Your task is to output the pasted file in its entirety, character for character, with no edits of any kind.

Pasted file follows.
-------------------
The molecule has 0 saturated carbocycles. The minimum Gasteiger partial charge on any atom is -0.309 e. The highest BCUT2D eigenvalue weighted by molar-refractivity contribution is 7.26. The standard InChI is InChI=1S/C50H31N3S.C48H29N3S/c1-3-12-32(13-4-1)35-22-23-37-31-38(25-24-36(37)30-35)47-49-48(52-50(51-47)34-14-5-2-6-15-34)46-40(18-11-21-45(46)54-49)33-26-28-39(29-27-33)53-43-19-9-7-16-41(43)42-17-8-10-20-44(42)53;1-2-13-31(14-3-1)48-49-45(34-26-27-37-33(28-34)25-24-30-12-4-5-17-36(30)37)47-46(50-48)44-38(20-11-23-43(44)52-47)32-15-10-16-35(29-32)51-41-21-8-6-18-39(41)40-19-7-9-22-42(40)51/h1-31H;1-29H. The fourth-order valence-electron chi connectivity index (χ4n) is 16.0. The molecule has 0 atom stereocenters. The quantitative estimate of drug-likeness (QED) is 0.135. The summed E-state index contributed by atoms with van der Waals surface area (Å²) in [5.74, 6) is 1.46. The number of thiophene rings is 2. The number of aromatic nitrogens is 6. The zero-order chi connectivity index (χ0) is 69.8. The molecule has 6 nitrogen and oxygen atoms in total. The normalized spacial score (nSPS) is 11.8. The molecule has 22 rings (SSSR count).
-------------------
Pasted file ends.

The molecule has 0 saturated carbocycles. The minimum Gasteiger partial charge on any atom is -0.309 e. The highest BCUT2D eigenvalue weighted by molar-refractivity contribution is 7.26. The standard InChI is InChI=1S/C50H31N3S.C48H29N3S/c1-3-12-32(13-4-1)35-22-23-37-31-38(25-24-36(37)30-35)47-49-48(52-50(51-47)34-14-5-2-6-15-34)46-40(18-11-21-45(46)54-49)33-26-28-39(29-27-33)53-43-19-9-7-16-41(43)42-17-8-10-20-44(42)53;1-2-13-31(14-3-1)48-49-45(34-26-27-37-33(28-34)25-24-30-12-4-5-17-36(30)37)47-46(50-48)44-38(20-11-23-43(44)52-47)32-15-10-16-35(29-32)51-41-21-8-6-18-39(41)40-19-7-9-22-42(40)51/h1-31H;1-29H. The fourth-order valence-electron chi connectivity index (χ4n) is 16.0. The molecule has 0 atom stereocenters. The quantitative estimate of drug-likeness (QED) is 0.135. The summed E-state index contributed by atoms with van der Waals surface area (Å²) in [5.74, 6) is 1.46. The number of thiophene rings is 2. The number of aromatic nitrogens is 6. The zero-order chi connectivity index (χ0) is 69.8. The molecule has 6 nitrogen and oxygen atoms in total. The normalized spacial score (nSPS) is 11.8. The molecule has 22 rings (SSSR count).